Published On: Wed, Apr 23rd, 2014

GE and Highview Power Sign Global Energy Storage Collaboration Agreement

Seeking a larger role in the energy storage sector, GE Oil & Gas has signed a global licensing and technology collaboration agreement with Highview Power Storage, a U.K supplier of large-scale liquid air energy storage (LAES) systems. The companies will explore opportunities to integrate Highview’s LAES technology in peaker power plants where GE gas turbines and gas engines are currently or will be installed to increase power plant efficiency, grid reliability and the distribution of renewable energy.


Highview’s LAES technology uses liquid air or nitrogen as the storage medium to provide long-duration energy storage without the geographical restrictions found with other energy storage methods. The technology also can convert low-grade waste heat into power, increasing the overall efficiency of a host power plant.

Since 2011, Highview’s LAES technology has been operating at a grid-connected 350-kilowatt/2.5-megawatt-hour (MWh) pilot plant hosted by SSE (Scottish & Southern Energy) adjacent to SSE’s 80-MW Slough Heat and Power Biomass Plant in Greater London.

In February 2014, the U.K. Department of Energy & Climate Change awarded Highview and Viridor, a U.K. recycling, renewable energy and waste management company, more than £8 million to build a new 5-MW/15-MWh LAES demonstration plant at a Viridor landfill gas-to-energy plant in the U.K. The LAES facility will be powered by a GE Oil & Gas turbo-generator and will demonstrate the technology at commercial scale for the first time when it begins operating in the spring of 2015.

“Highview’s LAES technology and access to an operational pilot plant makes it an ideal partner for GE Oil & Gas to provide fully integrated energy solutions to our customers,” said Luca Maria Rossi, product management general manager for GE Oil & Gas’ Turbomachinery Solutions business.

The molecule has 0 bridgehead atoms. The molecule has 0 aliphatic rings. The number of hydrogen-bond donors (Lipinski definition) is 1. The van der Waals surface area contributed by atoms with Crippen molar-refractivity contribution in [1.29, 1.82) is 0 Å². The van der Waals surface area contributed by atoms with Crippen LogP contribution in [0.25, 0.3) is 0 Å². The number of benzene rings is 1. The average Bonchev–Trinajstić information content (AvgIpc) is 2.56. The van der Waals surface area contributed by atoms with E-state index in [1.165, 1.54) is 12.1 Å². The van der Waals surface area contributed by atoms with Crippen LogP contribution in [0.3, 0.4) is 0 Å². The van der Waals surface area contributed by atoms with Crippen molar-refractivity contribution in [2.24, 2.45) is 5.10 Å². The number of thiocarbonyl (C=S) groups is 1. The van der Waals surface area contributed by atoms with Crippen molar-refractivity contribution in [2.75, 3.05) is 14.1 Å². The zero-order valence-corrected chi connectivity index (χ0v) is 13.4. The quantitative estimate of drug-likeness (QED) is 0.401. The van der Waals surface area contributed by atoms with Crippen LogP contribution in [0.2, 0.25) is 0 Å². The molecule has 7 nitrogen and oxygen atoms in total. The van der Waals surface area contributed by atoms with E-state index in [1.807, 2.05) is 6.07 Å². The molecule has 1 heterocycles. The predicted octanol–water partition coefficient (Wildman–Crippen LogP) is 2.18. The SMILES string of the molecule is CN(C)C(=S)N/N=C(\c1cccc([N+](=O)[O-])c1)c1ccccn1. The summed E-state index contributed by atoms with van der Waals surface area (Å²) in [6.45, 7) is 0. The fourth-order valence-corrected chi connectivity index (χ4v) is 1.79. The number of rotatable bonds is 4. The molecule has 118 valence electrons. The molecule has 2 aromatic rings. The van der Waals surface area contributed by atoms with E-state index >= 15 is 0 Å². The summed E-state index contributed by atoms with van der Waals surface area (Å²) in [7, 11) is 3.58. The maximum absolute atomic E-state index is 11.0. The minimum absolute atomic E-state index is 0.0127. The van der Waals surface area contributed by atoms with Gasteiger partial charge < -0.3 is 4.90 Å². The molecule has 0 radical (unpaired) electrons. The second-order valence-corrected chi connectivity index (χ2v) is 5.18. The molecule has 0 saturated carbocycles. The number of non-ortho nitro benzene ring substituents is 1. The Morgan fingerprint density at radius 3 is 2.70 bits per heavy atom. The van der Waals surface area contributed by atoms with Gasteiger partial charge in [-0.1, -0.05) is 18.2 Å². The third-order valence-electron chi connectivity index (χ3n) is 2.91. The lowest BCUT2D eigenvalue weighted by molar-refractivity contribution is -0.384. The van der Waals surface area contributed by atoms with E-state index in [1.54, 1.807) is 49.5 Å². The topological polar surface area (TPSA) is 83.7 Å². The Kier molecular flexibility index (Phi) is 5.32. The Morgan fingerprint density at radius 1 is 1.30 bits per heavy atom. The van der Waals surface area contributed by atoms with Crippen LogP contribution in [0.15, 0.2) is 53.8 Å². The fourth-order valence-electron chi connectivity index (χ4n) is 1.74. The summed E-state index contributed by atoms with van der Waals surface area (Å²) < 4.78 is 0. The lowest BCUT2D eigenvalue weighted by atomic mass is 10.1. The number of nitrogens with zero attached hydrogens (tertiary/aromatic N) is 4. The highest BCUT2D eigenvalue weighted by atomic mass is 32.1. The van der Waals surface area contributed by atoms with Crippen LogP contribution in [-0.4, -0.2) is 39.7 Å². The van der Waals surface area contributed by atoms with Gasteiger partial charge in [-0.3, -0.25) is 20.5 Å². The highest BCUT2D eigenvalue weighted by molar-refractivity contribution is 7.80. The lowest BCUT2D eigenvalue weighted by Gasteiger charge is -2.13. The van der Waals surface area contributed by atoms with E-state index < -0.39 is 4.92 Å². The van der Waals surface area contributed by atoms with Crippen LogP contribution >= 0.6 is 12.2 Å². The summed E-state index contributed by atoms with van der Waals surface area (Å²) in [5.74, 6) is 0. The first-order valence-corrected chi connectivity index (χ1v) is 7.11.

“Working with GE is a great opportunity for Highview to access a broader customer base. The use of our LAES technology with GE’s solutions for flexible peaker plants will help make a significant contribution to balancing the electrical network of the future,” said Highview CEO Gareth Brett.

With Highview’s LAES process, ambient air is drawn from the environment where it is cleaned, compressed and then refrigerated. Once liquefied, it is stored in an insulated storage tank at low pressure during off-peak demand periods. When power is required, the cold liquid air is drawn from the tank and pumped to high pressure and sent to Highview’s patented evaporation and cold recycle unit, in order to capture and then later recycle the cold required for the liquefaction process. The regasified air is then heated by waste energy present at the exhaust of the gas turbine or engine, and expanded in a multi-stage process gas expander, which drives the generator to produce electricity.

The LAES system is ideally suited for peaker power plants that operate at periods of peak demand and add grid flexibility when baseload power plants struggle to cope with the rising demands. The integration of LAES technology with GE’s power plant equipment will provide customers with significant advantages, including improved start-up times and efficiency/heat rates, as well as offering waste-heat-to-power and energy storage capabilities.

Energy storage technologies are expected to become increasingly important since they can absorb excess power during periods of low demand and release needed power during system shortages. For example, the LAES technology also should enable utilities to add more wind, solar and biogas energy to the grid by helping grid operators overcome the intermittency of renewables.

“Operators increasingly need to integrate intermittent and non-dispatchable renewable energy sources into the current energy grid,” GE’s Rossi said. “Energy storage is an application that can help address this need.”

The Highview LAES technology is scalable from around 5 MW to significantly greater than 50 MW and unlike other large-scale storage technologies, such as pumped hydro and compressed air, does not require mountains or caverns to operate.